The removal of piles necessitates regeneration of the whole organism, and once the piles disappear they do so permanently provided the individual lives in conformity with the laws of his body. In contrast to this we have the so-called cures by surgery, and the injection method in which there are recurrences in of from fifteen to twenty per cent of cases in from two to ten years. I think these figures are conservative, for not only do piles return but there is also a progressive degeneration of the vascular system elsewhere.

To remove hemorrhoids we must begin at the bottom. We must realize that piles are effects of a systematic pollution and the sooner one goes on a watery regimen or fast the quicker the hemorrhoidal tumors will begin to recede. With the fast the digestive organs, especially the liver, are given a chance to rest and regenerate. Furthermore, the venous and arterial circulation, due to the lessened toxicity and increase of available energy, becomes more efficient. With the resumption of eating of proper foods tonicity is gradually restored, not only to the rectal and anal veins, but also to all parts of the body. Sometimes it may take a year or even longer before complete disappearance may result but improvements are noticed at the very beginning. In some cases the hemorrhoidal mass may never entirely disappear, but it will never occasion any more inconvenience than the lobe of one's ear.

Natural nutrition following a fast is of great importance, and as Susanna W. Dodds once emphasized: "Some extremely bad cases have been cured almost wholly by a careful diet."

Dr. James C. Jackson, who in his lifetime as a hygienist, had about a thousand hemorrhoid patients under his care with great success, wrote concerning proper feeding: "Whoever, having piles, would get rid of them, must eat unstimulating, simple food. Meats, cakes, dressings or rich gravies for the table must be abandoned, and in their place grains and vegetables, simply cooked, and fruits, substituted."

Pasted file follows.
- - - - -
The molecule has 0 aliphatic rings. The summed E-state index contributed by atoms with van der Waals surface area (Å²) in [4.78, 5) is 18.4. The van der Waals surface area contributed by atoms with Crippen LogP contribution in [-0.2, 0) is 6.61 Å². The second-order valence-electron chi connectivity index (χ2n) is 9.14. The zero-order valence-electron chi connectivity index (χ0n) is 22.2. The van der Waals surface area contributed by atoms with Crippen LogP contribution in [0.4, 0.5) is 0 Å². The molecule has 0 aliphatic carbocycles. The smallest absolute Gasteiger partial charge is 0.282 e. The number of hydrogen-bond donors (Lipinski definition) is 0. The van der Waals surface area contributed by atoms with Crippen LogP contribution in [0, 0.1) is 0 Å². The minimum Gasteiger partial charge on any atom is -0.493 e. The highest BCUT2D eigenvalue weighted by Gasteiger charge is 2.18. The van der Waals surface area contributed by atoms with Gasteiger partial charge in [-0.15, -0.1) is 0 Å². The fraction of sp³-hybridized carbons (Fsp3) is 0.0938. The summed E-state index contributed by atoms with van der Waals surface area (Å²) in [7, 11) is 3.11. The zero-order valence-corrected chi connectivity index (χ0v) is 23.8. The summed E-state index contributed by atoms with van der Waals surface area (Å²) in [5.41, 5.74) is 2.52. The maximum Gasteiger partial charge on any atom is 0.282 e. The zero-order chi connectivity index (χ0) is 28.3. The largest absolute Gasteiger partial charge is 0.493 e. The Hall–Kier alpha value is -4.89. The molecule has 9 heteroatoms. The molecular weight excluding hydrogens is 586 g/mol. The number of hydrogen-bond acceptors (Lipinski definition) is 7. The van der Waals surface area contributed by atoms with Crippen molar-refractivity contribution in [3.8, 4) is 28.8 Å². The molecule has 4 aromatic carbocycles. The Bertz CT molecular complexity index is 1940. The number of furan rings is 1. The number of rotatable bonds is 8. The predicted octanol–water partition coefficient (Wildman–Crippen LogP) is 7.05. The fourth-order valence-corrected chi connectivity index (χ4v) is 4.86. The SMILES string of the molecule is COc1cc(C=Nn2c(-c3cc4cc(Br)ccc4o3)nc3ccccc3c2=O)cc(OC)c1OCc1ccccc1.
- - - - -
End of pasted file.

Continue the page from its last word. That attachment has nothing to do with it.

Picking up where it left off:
After a fast, especially in chronic cases of piles, difficulty may occur at defecation which may be painful and even result in bleeding but this inconvenience is only temporary as with the resumption of eating the discomfort will gradually lessen. Some cases, of course, may require the injection of a few ounces of tepid water to facilitate the removal of the hardened fecal matter, especially if the patient is feeble and unable to cooperate. Although in the many cases that I have seen I have resorted to rectal injection of water only twice.

Rest is of great worth and most individuals with hemorrhoids have noticed the relief they feel when they lie down. Complete rest, which means staying in bed, helps to lessen pain and tension because of a decrease in blood volume in the rectal and anal veins. Rest should not be used merely to lessen the distressing symptoms but to conserve energy for the benefit of the entire organism.